June 3, 2023

With shabby chic and upcycled furniture trends prevalent in the market, recycling your old furniture has never been cooler. But in an age where businesses and consumers alike are striving to reduce their carbon footprint, there are a number of environmentally friendly benefits to recycling furniture too.

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Studies indicate that business premises are the worst offenders for dumping functional fixtures, fittings and furniture in favour of newer items. But homeowners can also be guilty of throwing out things that still have plenty of life left in them. With research from West London Waste indicating that a staggering ten million items of furniture are thrown out each year, perhaps it’s time to think about reviving your old furniture before you take it to the tip.

This not only benefits the environment but it could benefit you financially as one mans junk is another mans treasure.  If you upcycle a cupboard then why not try to sell it to someone who needs it.  Once they have brought it, then all you have to do is get it to them through companies that offer a Same Day Courier Slough service found at link including www.uk-tdl.com/same-day-courier/same-day-courier-slough.html who will deliver a signed, sealed and delivered package.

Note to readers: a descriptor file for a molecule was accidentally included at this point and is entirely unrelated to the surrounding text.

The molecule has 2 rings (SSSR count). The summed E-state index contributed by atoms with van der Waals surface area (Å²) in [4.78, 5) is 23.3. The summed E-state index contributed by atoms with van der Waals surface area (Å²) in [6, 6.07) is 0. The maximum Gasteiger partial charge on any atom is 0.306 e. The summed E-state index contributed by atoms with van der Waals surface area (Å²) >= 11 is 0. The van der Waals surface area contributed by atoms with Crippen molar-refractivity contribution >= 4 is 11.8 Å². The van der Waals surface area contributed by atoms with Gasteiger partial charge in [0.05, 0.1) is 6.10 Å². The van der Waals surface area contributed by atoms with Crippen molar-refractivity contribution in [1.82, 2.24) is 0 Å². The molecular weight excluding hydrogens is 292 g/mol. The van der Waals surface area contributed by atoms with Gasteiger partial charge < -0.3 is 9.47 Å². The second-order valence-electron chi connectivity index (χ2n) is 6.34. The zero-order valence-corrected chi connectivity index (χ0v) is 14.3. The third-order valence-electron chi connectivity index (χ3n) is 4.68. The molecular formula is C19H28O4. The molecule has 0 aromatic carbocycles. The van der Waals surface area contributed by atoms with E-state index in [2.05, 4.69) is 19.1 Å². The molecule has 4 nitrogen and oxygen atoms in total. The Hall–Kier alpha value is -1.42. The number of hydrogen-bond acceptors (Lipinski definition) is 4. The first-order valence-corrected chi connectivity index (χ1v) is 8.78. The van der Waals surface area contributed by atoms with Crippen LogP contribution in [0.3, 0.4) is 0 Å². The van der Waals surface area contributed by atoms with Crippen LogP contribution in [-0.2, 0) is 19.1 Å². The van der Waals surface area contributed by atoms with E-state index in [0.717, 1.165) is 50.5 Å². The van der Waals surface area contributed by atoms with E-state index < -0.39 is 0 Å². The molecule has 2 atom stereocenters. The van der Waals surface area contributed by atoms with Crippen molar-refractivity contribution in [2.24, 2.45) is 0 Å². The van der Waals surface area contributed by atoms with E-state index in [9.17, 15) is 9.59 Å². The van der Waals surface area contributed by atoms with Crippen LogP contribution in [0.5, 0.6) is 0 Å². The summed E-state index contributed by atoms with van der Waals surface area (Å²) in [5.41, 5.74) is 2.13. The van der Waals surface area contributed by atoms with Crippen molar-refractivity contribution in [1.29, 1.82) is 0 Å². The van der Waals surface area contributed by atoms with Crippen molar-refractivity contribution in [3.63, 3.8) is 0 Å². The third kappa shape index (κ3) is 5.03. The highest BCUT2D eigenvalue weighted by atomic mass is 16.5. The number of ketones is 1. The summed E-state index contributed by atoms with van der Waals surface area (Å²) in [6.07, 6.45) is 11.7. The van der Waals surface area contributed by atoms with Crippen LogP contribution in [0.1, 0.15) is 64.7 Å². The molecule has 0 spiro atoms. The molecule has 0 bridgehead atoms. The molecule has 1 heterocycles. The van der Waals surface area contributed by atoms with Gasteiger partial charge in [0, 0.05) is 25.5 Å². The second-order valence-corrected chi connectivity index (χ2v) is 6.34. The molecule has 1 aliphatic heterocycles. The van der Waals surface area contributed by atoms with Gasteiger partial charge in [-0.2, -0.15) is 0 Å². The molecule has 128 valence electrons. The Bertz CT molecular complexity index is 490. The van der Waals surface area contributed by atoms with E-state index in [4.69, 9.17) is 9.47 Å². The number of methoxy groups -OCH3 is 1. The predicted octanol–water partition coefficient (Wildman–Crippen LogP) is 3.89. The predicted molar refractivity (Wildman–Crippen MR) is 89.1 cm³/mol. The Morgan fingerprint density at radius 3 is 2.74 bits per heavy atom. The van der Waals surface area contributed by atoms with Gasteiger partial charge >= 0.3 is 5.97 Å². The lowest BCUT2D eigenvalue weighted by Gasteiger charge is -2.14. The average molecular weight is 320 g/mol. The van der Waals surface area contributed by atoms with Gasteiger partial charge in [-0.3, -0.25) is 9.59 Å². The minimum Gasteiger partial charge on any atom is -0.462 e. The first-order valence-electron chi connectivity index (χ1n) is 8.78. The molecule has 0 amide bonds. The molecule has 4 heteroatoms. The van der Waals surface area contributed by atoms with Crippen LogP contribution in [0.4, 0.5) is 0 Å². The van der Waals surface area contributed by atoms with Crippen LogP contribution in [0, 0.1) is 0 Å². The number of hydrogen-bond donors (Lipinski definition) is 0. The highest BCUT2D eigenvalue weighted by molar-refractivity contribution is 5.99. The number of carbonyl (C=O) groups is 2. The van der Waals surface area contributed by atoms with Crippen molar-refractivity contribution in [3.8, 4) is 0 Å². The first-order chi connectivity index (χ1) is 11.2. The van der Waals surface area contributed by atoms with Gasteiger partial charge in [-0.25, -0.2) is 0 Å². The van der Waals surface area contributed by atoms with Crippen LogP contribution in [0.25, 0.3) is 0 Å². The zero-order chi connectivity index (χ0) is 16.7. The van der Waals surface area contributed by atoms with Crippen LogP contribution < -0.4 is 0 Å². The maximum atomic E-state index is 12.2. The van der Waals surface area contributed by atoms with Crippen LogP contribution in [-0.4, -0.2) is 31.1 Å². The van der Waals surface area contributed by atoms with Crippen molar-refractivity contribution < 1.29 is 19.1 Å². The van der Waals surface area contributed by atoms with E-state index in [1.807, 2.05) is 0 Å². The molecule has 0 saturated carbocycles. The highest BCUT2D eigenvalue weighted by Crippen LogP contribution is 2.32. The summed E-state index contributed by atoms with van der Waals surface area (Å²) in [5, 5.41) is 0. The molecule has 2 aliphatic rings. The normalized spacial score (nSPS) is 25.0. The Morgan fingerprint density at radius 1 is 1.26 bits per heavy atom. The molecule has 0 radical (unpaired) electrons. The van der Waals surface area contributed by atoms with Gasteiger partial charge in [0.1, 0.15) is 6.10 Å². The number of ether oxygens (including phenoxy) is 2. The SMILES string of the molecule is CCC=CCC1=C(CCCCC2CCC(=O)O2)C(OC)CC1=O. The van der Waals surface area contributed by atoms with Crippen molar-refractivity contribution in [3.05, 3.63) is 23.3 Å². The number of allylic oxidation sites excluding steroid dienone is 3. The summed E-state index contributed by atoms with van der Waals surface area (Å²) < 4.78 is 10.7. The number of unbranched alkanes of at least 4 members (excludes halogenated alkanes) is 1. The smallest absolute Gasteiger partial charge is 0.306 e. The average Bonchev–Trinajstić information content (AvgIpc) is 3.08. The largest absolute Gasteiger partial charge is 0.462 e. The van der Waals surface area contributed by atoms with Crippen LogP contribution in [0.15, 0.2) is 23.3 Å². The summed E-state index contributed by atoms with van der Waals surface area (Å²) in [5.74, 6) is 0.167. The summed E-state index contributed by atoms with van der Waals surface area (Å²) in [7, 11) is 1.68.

Reduce Landfill Waste

UK waste experts have long been warning us that the country’s landfill sites are becoming precariously full. Recycling your old belongings means reducing the amount of waste going to landfill and consequently prolonging the life span of these waste sites which are dangerously close to running out of space.

Conserve Energy and Materials

Refurbishing a product requires far less energy and raw material usage than manufacturing something new. Consider the amount of raw material (wood from the rain forest), energy (fossil fuels used to power machinery) and fuel (diesel and petrol used for transportation) used in creating mass produced furniture for major retailers. Recycling old furniture eliminates all of this.

Better Quality

Antique dealers generally agree that ‘older’ furniture tends to be of better quality than newer, mass produced items. The difference in workmanship is plain to see and many older pieces feature dovetail joints – a sign of solid, high quality construction. Recycling an older but more durable item of furniture may be a more cost effective option than buying something newer. Again, this reduces the amount of waste incurred.


From a cosmetic perspective, recycling and upcycling furniture gives you the opportunity to create unique pieces to suit your home and tastes.
So next time you think about decluttering, take a second look at that dresser, table or wardrobe and think how many practical and ethical benefits there are of giving it some TLC.

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